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Palgrave Macmillan

Inequality, Poverty, Education

A Political Economy of School Exclusion

ISBN 9781137347008
Publication Date February 2014
Formats Hardcover Ebook (EPUB) Ebook (PDF) 
Publisher Palgrave Macmillan

This book develops a political economy and a genealogy of school exclusion in order to reveal exclusion to be a symptom of more fundamental issues relating to poverty and inequality, reflected in the role of the state in managing their consequences, particularly regarding juvenile delinquency. It uses archival and documentary evidence to uncover the roots of exclusionary practices in political and economic struggles going back to the 19th century. These conflicts have had decisive effects on key shifts in social and educational policy from the Poor Law Reforms of 1834 to the emergence of the welfare state and the current neoliberal reconstitution of society according to the model of the market. In arguing that competing views of an equitable and just society underlie exclusion, the analysis opens up a space for envisaging radical new approaches and practices for dealing with children in trouble.

Francesca Ashurst is Honorary Research Fellow in the School of Social Sciences at Cardiff University, UK. 
 
Couze Venn is Visiting Professor at Goldsmiths, University of London, and Associate Research Fellow at Johannesburg University.

1. Introduction: Elements for a Political Economy of Exclusion

2. Pauperism, Delinquency, and Learning to Labour

3. Labour, Poverty and the Export of Destitute Children as 'Waste'

4. Security, Population and the New Management of the Poor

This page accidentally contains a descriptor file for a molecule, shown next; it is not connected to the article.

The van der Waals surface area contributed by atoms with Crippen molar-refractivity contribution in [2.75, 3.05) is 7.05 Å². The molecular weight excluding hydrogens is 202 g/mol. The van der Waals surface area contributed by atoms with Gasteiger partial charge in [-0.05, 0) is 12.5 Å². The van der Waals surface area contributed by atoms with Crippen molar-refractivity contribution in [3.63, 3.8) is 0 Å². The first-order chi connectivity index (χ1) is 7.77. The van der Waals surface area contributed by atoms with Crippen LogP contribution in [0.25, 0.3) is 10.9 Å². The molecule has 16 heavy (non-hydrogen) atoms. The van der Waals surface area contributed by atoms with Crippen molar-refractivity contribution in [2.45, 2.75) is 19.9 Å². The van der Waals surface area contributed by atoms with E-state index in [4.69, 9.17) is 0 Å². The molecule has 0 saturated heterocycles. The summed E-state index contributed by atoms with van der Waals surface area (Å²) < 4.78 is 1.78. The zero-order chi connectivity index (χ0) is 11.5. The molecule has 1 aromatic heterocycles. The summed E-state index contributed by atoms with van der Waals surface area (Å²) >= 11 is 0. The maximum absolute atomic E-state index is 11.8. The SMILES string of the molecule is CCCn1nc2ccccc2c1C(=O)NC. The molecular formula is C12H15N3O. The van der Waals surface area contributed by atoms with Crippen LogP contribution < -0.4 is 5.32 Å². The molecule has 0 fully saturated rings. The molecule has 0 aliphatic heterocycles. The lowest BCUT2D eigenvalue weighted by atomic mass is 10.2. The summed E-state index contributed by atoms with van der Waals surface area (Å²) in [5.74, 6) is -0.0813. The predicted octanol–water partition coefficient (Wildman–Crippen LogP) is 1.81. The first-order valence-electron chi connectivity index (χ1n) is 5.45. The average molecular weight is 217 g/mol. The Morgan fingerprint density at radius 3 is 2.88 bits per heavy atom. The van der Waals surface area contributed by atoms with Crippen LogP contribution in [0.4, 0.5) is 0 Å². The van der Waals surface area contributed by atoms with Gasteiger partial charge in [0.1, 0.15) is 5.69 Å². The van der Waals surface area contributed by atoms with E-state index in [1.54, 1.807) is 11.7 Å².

5. Disciplining and Punishment: the New Exclusionary Regime Emerges

6. Ragged Schools, Child-Centred Education and the Struggle for Egalitarian Politics

7. Mettray: Normalisation or Rescue?

8. The Institutionalisation of Exclusion within Education

9. 'No More Excuses' Neoliberalism and the New Exclusion

Reviews

"This book provides a penetrating, moving and deeply sobering genealogical account of how some of the most vulnerable children insociety have been categorised, treated and ultimately excluded from education in the United Kingdom ... This book should be read by every person who works within the education system today and by every beginning teacher so that we can start to reclaim our human values." - Gabrielle Ivinson, Subjectivity
"Inequality, Poverty, Education is an inspiring and well-crafted book, which looks at the political economy of school exclusion through the lenses of Foucauldian genealogy." - Maria Tamboukou, Subjectivity
"Inequality, Poverty, Education has powerful, emotionally charged and intellectually compelling examples of working-class childrensent to the poor houses ... beautifully crafted." - Diane Reay, Subjectivity
"This is a penetrating, moving and deeply sobering genealogical account of how some of the most vulnerable children in society have been categorised, treated and ultimately excluded from education in the UK, but specifically in England and Wales... This is a book, for educational scholars of every hue and one that we should ask every beginning teacher to read." - EITN
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